US Defense Secretary Lloyd Austin has conveyed a message of building trust and mutual respect to Vietnam in the context that bilateral relations have become closer over the past years.
|US Defense Secretary Lloyd Austin and Vietnam's Defense Minister Phan Van Giang in Hanoi on July 29. Photo: QDND|
Defense Secretary Lloyd Austin becomes the first member of President Joe Biden’s cabinet to visit Vietnam to fortify Washington’s commitment to strengthening ties with Vietnam.
Shortly after the arrival in Hanoi, Austin visited Hoa Lo Prison or the “Hanoi Hilton”, the facility was known to American pilots detained during the war.
Austin tweeted that “I wanted to make sure one of my first stops in Vietnam was to the Hoa Lo Prison in Hanoi. It is a visible reminder of the cost of war, and why our strong bilateral partnership with Vietnam today is rooted in our shared sacrifice.”
Speaking before the visit, Austin said “You’ll hear me talk a lot about partnerships and the value of partnerships.” “My goal is to strengthen relationships,” he said.
The visit took part in July that marks a series of important events for both countries namely the arrival of US-decommissioned Hamilton-class cutter CSB 8021, the US dropping its allegations on Vietnam’s currency manipulation, Washington donation of three Covid-19 vaccine million doses, and the tribute to Vietnam’s War Invalids and Martyrs Day given by a delegation from the US Embassy led by Col Thomas Stevenson and Chargé d’Affaires Christopher Klein.
Vietnam and the US to strengthen ties in defense
On July 29, at the meeting with Vietnam’s National Defence Minister Phan Van Giang, Austin said war legacies are an issue that the US has attached great importance to settle. The two sides inked a memorandum of understanding on the US support to identify remains of Vietnamese soldiers who died in the war.
Meanwhile, Austin agreed to speed up the Bien Hoa dioxin cleanup project and other humanitarian programs in Vietnam.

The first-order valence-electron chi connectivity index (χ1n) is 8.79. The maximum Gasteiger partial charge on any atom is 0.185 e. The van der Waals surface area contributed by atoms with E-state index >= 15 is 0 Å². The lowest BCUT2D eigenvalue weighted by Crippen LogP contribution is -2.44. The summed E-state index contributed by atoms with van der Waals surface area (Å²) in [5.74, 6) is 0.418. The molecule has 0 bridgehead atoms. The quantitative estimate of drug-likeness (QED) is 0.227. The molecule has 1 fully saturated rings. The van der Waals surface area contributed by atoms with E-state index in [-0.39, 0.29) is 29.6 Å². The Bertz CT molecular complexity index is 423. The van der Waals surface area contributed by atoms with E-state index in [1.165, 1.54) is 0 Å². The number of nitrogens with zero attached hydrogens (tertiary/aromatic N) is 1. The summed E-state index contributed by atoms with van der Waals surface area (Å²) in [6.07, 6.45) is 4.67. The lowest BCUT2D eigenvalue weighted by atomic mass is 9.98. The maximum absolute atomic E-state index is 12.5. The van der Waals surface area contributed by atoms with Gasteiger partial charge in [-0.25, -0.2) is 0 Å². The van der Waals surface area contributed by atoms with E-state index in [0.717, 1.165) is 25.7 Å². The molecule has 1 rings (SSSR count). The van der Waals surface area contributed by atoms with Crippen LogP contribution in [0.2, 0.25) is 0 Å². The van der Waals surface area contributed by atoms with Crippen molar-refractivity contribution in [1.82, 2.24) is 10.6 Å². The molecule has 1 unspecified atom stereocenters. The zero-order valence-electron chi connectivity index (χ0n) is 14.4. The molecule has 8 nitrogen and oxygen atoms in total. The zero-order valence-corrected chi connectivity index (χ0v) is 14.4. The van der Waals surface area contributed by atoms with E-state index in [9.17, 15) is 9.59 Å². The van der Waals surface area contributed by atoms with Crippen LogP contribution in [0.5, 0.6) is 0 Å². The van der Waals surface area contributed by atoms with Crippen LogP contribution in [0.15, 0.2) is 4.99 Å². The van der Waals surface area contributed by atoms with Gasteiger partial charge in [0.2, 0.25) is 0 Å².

At the meeting, they agreed to pursue cooperation in issues reached in the Memorandum of Understanding on Advancing Bilateral Defense Cooperation in 2011 and the US-Vietnam Joint Vision Statement on Defense Relations signed in 2015, giving priority to humanitarian cooperation, war legacy issues, maritime security, peacekeeping, and humanitarian assistance and disaster relief.
Regional security issues were also included in the working agenda between the two ministers. Traditional security issues in addition to defense cooperation within the ASEAN Defense Ministers Meeting Plus (ADMM+) and rules-based approach (basing on the UN Convention on the Law of the Sea (UNCLOS)) in maritime disputes were also discussed at the meeting.
|Greeting ceremony. Photo: QDND|
Pham Quang Vinh, former deputy foreign minister and former Vietnamese Ambassador to the US (2014-2018), said picking up Vietnam as one of the destinations for the first regional trip of US Defense Chief shows how important the bilateral ties and Vietnam’s role in the region are to Biden administration.
Regarding defense ties, the US and Vietnam will continue to enhance the relations on both bilateral and multilateral agendas. Over the past six years, all US defense ministers made visits to Vietnam including Ashton Carter in June 2015, James Mattis in January 2018 and the first visit to Vietnam given by a US aircraft carrier, and Mark T. Esper in November 2019.
Vinh said Austin’s trip is part of the US commitment to the Indo-Pacific and in the US-China strategic competition. It has been proved through a series of events including consultation dialogues relating to ASEAN, Mekong, South China Sea (called East Sea by Vietnam), Myanmar, Covid-19, and the rules-based approach.
Addressing non-traditional security, the two ministers dealt with specific issues namely Covid-19 prevention and control, search and rescue, humanitarian assistance, and disaster relief. On this occasion, the US secretary announced more Covid-19 relief to Vietnam.
Vietnam’s Ambassador to the US, Ha Kim Ngoc, said Washington was considering donating more vaccines to Vietnam.
The US has donated 5 million doses of the Moderna vaccine, a significant amount out of 23 million doses that Biden pledged to share with 20 Asian countries.
In addition to the vaccine donation, the US has committed US$19.8 million in Covid-19 related assistance to Vietnam since the start of the pandemic, according to the US Embassy in Hanoi.
In the meeting with Vietnamese National Defence Minister Giang, the two sides discussed the cooperation in the military industry but no details were unveiled.
|US Defense Secretary Lloyd Austin in Hoa Lo Prison, Hanoi on July 27. Photo: Secreary's Twitter|
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